Columbus business combats unemployment issuePublished 4:50pm Thursday, January 31, 2013
“One woman came to us because a new company bought the office she worked for and if she didn’t learn the software program she wouldn’t be able to teach the staff,” Darla said. “Without that knowledge, she knew she could lose her job.”
She said one example is the increased requirement within hospitals for CNAs to be able to read EKG machines. She said a number of CNAs with jobs at St. Luke’s and Rutherford Regional have come to them needing to learn how to read those machines.
“I wouldn’t have been able to keep my job without getting their help to get certain certifications,” said former student Kathy McLean, who works for a doctor’s office in Columbus.
Darla has a PhD in health education and, along with Michael, is a certified health instructor. The two work to certify individuals as medical administrative assistants, clinical medical assistants, phlebotomy techs, EKG techs, surgical techs, medical lab assistants, patient care techs, electronic health record specialists, billing and coding specialists and in CPR.
Former student, Dianne Jones, said she appreciated the Kleiners’ willingness to quickly help her out of a tight recertification deadline.
“Darla sat down with me and found out what I needed. The great thing was she didn’t tell me, ‘Ok, come back in a week; she sat down right then and started working with me,’” Jones said. “We had my recertification taken care of in plenty of time. Her help relieved a lot of stress for me.”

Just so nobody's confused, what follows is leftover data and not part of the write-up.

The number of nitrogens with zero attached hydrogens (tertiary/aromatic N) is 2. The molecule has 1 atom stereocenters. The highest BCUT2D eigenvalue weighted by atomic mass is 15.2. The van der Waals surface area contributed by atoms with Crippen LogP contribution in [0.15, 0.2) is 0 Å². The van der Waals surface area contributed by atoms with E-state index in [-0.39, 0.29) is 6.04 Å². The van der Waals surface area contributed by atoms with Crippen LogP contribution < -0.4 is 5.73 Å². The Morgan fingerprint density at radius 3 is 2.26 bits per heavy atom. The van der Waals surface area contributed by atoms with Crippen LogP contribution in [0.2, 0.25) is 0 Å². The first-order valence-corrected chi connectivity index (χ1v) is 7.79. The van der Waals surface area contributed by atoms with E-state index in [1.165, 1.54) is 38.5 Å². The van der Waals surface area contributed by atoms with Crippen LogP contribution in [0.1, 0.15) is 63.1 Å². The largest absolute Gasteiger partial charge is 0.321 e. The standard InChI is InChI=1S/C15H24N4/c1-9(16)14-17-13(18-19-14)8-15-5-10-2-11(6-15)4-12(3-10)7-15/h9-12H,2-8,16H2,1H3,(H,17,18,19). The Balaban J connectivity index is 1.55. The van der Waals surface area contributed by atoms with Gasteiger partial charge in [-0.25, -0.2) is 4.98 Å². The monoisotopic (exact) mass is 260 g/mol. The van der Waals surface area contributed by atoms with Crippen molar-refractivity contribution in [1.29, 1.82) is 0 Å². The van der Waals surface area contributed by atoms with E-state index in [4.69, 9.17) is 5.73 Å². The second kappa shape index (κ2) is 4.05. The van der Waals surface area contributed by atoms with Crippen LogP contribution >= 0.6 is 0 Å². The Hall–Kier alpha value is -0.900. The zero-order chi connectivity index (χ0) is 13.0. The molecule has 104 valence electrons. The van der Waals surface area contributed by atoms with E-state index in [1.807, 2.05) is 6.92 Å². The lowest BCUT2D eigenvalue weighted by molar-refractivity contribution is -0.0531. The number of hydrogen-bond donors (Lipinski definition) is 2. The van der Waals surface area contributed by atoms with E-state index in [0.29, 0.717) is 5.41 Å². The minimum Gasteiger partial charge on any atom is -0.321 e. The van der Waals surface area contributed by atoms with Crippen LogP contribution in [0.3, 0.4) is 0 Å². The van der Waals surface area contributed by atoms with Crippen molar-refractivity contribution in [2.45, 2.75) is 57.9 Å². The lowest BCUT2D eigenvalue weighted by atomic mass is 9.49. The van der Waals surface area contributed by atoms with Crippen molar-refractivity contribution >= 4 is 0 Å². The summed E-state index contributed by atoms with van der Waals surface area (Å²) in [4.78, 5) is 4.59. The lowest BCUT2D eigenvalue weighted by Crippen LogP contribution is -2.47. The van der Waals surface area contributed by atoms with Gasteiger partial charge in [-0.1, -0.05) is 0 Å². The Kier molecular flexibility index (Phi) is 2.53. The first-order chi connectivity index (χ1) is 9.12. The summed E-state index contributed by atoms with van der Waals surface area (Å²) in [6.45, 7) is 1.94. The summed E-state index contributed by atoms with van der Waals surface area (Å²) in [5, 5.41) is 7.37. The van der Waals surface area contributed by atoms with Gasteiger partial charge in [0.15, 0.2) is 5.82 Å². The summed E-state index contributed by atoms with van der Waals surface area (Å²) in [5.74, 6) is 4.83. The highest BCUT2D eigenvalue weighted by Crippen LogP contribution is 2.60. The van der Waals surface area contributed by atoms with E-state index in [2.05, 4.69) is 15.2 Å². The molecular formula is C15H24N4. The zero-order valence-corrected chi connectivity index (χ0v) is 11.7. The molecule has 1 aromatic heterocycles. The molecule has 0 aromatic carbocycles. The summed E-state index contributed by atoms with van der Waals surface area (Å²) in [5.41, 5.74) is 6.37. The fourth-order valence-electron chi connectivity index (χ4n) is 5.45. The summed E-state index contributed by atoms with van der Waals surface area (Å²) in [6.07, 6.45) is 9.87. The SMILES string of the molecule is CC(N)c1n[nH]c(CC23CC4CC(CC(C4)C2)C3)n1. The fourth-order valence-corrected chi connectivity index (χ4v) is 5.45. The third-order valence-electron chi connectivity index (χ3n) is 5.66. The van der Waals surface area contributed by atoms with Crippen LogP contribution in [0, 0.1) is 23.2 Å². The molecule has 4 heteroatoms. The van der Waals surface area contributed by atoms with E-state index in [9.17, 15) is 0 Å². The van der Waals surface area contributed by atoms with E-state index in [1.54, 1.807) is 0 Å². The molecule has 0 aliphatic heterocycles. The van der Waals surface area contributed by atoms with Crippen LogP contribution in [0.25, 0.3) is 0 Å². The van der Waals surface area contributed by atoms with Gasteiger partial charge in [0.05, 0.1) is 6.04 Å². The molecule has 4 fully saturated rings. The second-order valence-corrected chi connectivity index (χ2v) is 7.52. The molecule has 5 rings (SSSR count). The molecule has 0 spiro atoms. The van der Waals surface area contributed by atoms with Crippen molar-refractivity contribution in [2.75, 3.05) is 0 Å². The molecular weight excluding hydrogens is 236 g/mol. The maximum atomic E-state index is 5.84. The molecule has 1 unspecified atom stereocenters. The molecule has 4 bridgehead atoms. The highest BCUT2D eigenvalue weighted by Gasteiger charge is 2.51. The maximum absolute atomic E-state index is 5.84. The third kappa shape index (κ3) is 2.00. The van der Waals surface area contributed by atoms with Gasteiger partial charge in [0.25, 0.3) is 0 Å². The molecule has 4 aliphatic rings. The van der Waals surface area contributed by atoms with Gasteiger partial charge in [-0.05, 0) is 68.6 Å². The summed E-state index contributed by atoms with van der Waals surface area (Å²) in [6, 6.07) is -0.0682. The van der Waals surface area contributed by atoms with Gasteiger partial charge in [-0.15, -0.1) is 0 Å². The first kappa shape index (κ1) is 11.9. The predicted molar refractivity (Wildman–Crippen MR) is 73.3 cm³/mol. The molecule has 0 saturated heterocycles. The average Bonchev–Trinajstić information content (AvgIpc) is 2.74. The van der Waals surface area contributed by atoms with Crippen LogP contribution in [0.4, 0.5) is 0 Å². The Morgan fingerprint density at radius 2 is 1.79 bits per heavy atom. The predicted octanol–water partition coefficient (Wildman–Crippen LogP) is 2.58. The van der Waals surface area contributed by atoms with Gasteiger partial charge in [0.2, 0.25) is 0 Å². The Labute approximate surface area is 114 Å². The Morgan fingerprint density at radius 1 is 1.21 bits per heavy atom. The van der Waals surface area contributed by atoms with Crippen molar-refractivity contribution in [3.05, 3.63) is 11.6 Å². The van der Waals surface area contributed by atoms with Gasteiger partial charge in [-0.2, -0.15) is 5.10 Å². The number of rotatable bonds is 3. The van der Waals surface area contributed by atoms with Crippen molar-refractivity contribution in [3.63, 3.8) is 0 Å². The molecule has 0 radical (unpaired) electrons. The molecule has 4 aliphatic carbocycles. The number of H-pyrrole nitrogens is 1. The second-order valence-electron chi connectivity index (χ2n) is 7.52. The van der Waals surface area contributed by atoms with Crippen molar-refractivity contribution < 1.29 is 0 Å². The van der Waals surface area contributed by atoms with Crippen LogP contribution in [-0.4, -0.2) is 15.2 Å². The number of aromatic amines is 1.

WNC Edutech teaches students how to administer shots, draw blood, take a urinalysis or process a pregnancy test, among other tasks. Darla said all of the equipment used in training is the same equipment used in surrounding doctors’ offices because those same offices are often the ones donating things like syringes, eye exam charts and EKG machines.
Most courses provided at Edutech last 10 weeks and will certify someone under any of the three main certifying bodies – the AMT (American Medical Technologists), AMCA (American Medical Certification Association) or NHA (National Healthcareer Association).
The Kleiners have even trained PhD and master-level researchers on how to do things like draw blood so they can more efficiently complete clinic trials.
Michael, meanwhile, makes sure no student completes training with Edutech without understanding basic computer software such as Microsoft Word, Excel, how to send professional emails and create a resume with his or her updated certifications.
“We have a lot of people that are reentering the workforce who aren’t computer literate and need that training to then train their own staff or keep up with technology,” Michael said. “When you are going to work in a professional medical environment, we try and make sure you are prepared for the challenge of being versatile and not only being able to take someone’s blood but being able to enter information into a spreadsheet if needed.”
The Carolina Foothills Chamber of Commerce will help WNC Edutech celebrate the opening of its new location during an open house and ribbon cutting today, Friday, Feb. 1 from 4-6 p.m. The office is located in the Columbus Professional building behind Mountain View BBQ in Columbus.